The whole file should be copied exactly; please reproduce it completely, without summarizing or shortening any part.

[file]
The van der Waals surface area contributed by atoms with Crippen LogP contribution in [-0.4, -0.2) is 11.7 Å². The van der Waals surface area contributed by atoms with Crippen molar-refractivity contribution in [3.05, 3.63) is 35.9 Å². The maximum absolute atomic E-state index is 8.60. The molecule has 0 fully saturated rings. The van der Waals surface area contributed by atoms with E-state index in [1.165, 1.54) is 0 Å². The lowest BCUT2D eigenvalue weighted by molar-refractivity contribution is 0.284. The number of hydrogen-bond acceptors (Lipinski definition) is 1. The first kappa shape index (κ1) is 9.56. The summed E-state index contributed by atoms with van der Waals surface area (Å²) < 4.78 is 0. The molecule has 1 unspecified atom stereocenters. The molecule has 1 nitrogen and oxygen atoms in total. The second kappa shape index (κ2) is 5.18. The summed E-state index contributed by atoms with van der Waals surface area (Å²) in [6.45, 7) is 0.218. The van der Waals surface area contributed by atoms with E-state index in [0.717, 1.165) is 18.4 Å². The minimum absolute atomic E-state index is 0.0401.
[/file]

The van der Waals surface area contributed by atoms with Crippen LogP contribution in [-0.4, -0.2) is 11.7 Å². The van der Waals surface area contributed by atoms with Crippen molar-refractivity contribution in [3.05, 3.63) is 35.9 Å². The maximum absolute atomic E-state index is 8.60. The molecule has 0 fully saturated rings. The van der Waals surface area contributed by atoms with E-state index in [1.165, 1.54) is 0 Å². The lowest BCUT2D eigenvalue weighted by molar-refractivity contribution is 0.284. The number of hydrogen-bond acceptors (Lipinski definition) is 1. The first kappa shape index (κ1) is 9.56. The summed E-state index contributed by atoms with van der Waals surface area (Å²) < 4.78 is 0. The molecule has 1 unspecified atom stereocenters. The molecule has 1 nitrogen and oxygen atoms in total. The second kappa shape index (κ2) is 5.18. The summed E-state index contributed by atoms with van der Waals surface area (Å²) in [6.45, 7) is 0.218. The van der Waals surface area contributed by atoms with E-state index in [0.717, 1.165) is 18.4 Å². The minimum absolute atomic E-state index is 0.0401.